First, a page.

Any film rated C- or better is recommended for fans of that type of film. Any film rated B- or better is recommended for just about anyone. We don't score films below C- that often, because we like movies and we think that most of them have at least a solid niche audience. Now that you know that, you should have serious reservations about any movie below C-.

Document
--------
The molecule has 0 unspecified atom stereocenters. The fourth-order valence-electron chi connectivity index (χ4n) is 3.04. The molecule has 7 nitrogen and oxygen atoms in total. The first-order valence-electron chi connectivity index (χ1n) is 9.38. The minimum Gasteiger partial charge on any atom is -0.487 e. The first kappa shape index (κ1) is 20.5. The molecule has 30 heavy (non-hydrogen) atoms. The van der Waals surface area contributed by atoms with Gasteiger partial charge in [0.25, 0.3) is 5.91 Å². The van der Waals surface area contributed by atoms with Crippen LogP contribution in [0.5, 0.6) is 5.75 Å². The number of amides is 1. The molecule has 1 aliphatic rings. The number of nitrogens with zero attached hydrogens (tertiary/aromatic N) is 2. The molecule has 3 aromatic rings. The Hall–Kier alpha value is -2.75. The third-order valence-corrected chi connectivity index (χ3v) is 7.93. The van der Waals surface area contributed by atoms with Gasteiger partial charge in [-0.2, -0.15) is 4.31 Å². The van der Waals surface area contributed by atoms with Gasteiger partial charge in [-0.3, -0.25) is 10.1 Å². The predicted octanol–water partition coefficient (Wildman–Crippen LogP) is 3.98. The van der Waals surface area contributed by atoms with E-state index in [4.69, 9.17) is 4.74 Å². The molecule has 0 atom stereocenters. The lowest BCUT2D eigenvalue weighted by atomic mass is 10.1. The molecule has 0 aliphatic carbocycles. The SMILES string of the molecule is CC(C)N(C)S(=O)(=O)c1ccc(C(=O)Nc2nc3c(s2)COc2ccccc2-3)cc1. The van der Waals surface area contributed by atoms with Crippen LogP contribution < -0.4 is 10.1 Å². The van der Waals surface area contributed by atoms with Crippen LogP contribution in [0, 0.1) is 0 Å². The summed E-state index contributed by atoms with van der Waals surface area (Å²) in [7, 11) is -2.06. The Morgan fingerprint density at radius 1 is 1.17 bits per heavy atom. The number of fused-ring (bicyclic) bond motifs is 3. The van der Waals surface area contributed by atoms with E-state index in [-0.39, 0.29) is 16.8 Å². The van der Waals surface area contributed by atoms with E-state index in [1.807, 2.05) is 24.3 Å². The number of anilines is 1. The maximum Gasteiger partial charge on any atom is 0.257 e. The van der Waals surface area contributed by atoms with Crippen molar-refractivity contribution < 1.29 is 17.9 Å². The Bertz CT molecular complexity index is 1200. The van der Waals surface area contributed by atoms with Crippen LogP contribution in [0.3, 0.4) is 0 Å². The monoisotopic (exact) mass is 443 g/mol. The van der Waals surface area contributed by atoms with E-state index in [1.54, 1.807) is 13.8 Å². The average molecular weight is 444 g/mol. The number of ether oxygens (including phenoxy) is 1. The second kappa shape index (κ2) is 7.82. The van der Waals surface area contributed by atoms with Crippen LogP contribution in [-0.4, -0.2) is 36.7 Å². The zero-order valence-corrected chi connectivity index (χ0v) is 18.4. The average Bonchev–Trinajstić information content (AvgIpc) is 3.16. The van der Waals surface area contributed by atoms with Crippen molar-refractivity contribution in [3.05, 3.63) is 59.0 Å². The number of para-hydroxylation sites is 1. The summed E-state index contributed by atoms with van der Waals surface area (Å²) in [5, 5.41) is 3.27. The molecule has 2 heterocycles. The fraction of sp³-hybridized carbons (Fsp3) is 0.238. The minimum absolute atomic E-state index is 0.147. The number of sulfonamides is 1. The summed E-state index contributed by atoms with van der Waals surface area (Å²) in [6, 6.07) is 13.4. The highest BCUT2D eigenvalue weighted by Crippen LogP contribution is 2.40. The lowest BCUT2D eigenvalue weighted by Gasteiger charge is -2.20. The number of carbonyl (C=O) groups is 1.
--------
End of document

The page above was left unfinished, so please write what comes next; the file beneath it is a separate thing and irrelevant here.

Based on this description, Tuna says, " C+. Yes, the themes are frankly sexual, and there is a lot of nudity, but it is a frank yet entertaining look at relationships, all set in a beautiful location. I suspect that people who watch this new DVD release will raise the score at IMDB.  One of my favorite movies, but based on the score, clearly not everyone feels that way. Scoopy says, "C, I guess, maybe a C-, but certainly not lower that that. It is a film with great pluses and minuses. The greatest minus is the acting, which is sub-high school level, closely followed by the dialogue and characterization, which are genuinely uninteresting and superficial. The greatest plusses are: gorgeous and exotic Greek locales, and a monumental amount of nudity. I couldn't get into the characters or story at all, and you can consider the film an "E" if you see it on broadcast TV with the nudity removed. If you see it uncut, however, the beauty of the bodies and the scenery make it a solid watch. You can fast-forward through the insipid dialogue and make it a solid hour of hot cinema nudity."